Over 2,500 native trees now dot the banks of the Burntollet River in County Londonderry thanks to local farmers and landowners.
The riverside planting comes from a partnership between the Loughs Agency and the Woodland Trust, with support from Northern Ireland Water and the backing of local farmers.
The new additions – a mix of oak, alder and willow – already cover some 3 hectares (7 acres) of land. And according to the partners, this is just the beginning of a large landscape venture.
Planting by the banks of the Burntollet River will ultimately stretch over a 10-mile strip and it is hoped that, with collective efforts, the project will be replicated elsewhere in the Valley.
Farmers are planting for a variety of reasons. The stabilisation of riverbanks, improved drainage and shelter for livestock are high on the list; with wildlife and water quality also set to benefit.
Dave Scott is the Woodland Trust’s Treescape Development Lead and said: “As well as helping river quality, trees can help stop money from, literally, going down the drain.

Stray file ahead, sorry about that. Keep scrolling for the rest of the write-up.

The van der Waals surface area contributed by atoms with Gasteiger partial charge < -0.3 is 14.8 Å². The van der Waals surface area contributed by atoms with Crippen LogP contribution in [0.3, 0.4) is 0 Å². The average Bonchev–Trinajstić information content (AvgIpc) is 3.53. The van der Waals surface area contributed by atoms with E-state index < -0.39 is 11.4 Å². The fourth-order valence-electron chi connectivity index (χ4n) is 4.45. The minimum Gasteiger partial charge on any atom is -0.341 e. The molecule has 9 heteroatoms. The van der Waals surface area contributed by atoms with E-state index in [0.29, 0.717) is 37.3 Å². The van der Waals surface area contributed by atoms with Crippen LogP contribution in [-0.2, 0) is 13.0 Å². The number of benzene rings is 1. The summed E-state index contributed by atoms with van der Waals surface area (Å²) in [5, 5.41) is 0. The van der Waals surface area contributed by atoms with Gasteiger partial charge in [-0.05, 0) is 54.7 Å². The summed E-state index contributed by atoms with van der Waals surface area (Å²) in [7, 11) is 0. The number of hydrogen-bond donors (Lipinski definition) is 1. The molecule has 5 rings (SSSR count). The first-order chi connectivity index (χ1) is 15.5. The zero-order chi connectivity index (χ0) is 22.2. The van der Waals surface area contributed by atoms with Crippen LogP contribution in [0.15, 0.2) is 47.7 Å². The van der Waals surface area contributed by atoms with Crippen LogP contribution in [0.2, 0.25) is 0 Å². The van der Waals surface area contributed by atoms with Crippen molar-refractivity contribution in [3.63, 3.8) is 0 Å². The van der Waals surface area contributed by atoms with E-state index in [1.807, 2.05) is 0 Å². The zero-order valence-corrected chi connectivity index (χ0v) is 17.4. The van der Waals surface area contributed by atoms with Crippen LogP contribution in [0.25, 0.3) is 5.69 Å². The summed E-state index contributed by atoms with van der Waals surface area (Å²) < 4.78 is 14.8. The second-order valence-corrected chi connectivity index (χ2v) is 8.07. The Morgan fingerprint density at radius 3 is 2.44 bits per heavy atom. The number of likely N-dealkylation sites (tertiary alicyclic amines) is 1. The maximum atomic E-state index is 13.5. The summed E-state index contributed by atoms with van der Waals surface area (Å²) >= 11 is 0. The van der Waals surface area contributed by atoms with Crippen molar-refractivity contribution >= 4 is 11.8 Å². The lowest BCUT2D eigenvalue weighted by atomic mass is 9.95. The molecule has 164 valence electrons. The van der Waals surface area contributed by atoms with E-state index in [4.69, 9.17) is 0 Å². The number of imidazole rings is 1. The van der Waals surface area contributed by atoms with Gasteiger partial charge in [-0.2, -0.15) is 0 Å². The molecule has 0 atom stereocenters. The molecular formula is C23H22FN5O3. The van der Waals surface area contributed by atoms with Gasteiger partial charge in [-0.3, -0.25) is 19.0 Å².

“As the trees mature, their roots will help to bind and strengthen the sides of the river preventing erosion. In the Faughan Valley, landowners have seen parts of their fields essentially wash away, and while trees can’t solve everything, they certainly could have reduced the damage.
“Trees planted in the right place also help to prevent the run-off of resources such as fertilisers – soil erosion and nutrient loss are a real cost to the farming business.”
Studies at Pontbren in mid-Wales, according to a Woodland Trust, found that water absorption into the ground increased by 60 times within five metres of tree shelterbelts, and after just three years of planting.
Roy Taylor, Catchment Manager for Northern Ireland Water, commented: “Trees planted along river banks can provide many water management benefits, acting as a buffer zone to prevent pesticide drift from reaching watercourses and tree roots help stabilise river banks.
“The resultant improvement in water quality coming into water treatment works reduces chemical and power usage, thereby reducing both treatment costs and the carbon footprint.”